Playing in the Concrete Jungle

Jimmy from Chicago decided to take up a job offer in Tokyo in order to learn about his family heritage and discover whether his grandparents’ experiences of Tokyo before coming to America still ring true. In this blog entry, he tells us about some of his impressions from his first day in Tokyo.

I wouldn’t consider myself a third culture kid, even though my parents are Japanese. But actually they are more Japanese-American, and I personally just consider myself American, although I have been asked to comment on how it is growing up as TCK. Luckily, my parents were stubborn enough to stick to Japanese at home, which gave me the definitive advantage of growing up bilingually. Therefore my decision to take up a job in Tokyo didn’t require much thought as I was always interested in visiting my grandparents’ hometown and seeing what life in Japan is really like!

I remember my first day here in Tokyo as if it were yesterday. I arrived at the airport and took the appointed train into the city. This was not really much of a problem. However, after I successfully managed to find my apartment I decided I needed a walk to prevent my jetlag from really getting to me – especially considering I had my first day at work the next day!

So off I went on what turned out to be my new passion: walking through Tokyo. I should probably start out by saying that I expected Tokyo to be entirely different from Chicago. During the ride from the airport I was already surprised to see that Tokyo looked almost exactly like any large city in America, at least in terms of buildings and streets, sidewalks and shops. It was literally like walking in a concrete jungle with not so many pretty buildings as I had expected. I was slightly disappointed to be honest, especially by the traffic, which I had always heard was horrendous and was somehow looking forward to. I decided that it was probably because it was Monday afternoon and most people were at work…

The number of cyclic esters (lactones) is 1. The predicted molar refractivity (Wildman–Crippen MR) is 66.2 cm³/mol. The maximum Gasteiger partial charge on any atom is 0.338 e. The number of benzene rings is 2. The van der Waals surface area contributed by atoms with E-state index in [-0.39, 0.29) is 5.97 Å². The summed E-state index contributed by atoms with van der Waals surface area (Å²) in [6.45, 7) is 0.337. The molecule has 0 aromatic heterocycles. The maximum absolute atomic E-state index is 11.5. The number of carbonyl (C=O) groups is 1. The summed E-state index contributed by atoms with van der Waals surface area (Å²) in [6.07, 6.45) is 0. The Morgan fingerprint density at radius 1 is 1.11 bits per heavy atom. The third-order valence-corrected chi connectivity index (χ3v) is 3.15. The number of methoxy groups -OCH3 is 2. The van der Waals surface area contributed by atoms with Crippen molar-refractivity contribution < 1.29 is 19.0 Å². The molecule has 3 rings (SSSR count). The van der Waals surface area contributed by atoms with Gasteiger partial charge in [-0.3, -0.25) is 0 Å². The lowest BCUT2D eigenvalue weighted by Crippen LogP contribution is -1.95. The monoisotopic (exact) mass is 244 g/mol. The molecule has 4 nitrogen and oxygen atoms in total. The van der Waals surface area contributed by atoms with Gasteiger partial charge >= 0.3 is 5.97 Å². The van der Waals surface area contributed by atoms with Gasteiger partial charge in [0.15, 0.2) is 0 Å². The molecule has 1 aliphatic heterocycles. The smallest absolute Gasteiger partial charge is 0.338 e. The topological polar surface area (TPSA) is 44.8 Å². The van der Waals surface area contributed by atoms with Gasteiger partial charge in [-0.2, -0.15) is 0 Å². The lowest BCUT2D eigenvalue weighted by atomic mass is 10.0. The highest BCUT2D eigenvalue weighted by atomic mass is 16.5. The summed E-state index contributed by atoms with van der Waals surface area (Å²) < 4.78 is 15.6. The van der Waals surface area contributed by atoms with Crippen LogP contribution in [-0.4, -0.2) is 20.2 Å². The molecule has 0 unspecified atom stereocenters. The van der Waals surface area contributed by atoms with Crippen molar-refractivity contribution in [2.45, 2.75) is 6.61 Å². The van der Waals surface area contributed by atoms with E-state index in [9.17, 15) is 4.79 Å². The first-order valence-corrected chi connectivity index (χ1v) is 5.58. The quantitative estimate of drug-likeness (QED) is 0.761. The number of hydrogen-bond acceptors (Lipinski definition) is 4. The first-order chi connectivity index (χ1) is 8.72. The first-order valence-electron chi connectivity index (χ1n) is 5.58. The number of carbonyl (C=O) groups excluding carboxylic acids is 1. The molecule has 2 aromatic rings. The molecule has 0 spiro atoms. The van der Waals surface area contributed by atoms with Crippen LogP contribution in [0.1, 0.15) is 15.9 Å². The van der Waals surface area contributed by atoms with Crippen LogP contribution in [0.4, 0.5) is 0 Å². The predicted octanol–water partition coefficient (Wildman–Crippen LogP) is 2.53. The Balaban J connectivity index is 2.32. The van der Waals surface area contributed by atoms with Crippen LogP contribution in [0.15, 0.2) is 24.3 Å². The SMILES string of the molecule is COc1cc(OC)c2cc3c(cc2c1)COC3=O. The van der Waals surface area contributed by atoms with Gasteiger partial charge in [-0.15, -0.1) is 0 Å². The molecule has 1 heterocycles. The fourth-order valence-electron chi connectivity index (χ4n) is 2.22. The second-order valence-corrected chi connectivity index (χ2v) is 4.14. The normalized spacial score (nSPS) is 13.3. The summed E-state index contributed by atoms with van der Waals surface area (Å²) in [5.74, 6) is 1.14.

After walking for almost two hours I got tired and stopped at a restaurant for tempura and then decided I would take the subway home. This decision ended up being the pinprick I had been waiting for that day! I let three subways pass by before I dared hop on. It was so ridiculously full and people just kept squeezing on. They even had two security guards or policemen help shove the last few crazy passengers on! What I didn’t know then, was that this was standard day-to-day rush hour in Tokyo!
I always got annoyed at the people in the el in Chicago who pushed and shoved and stepped on your toes without so much as an apology. Now they seem like politeness in person! I can now say that I have mastered the art of shoving onto subway trains and when I went back to Chicago last summer, I surprised myself by getting annoyed at the waste of space on the el!

Photographs courtesy of Wikimedia Commons

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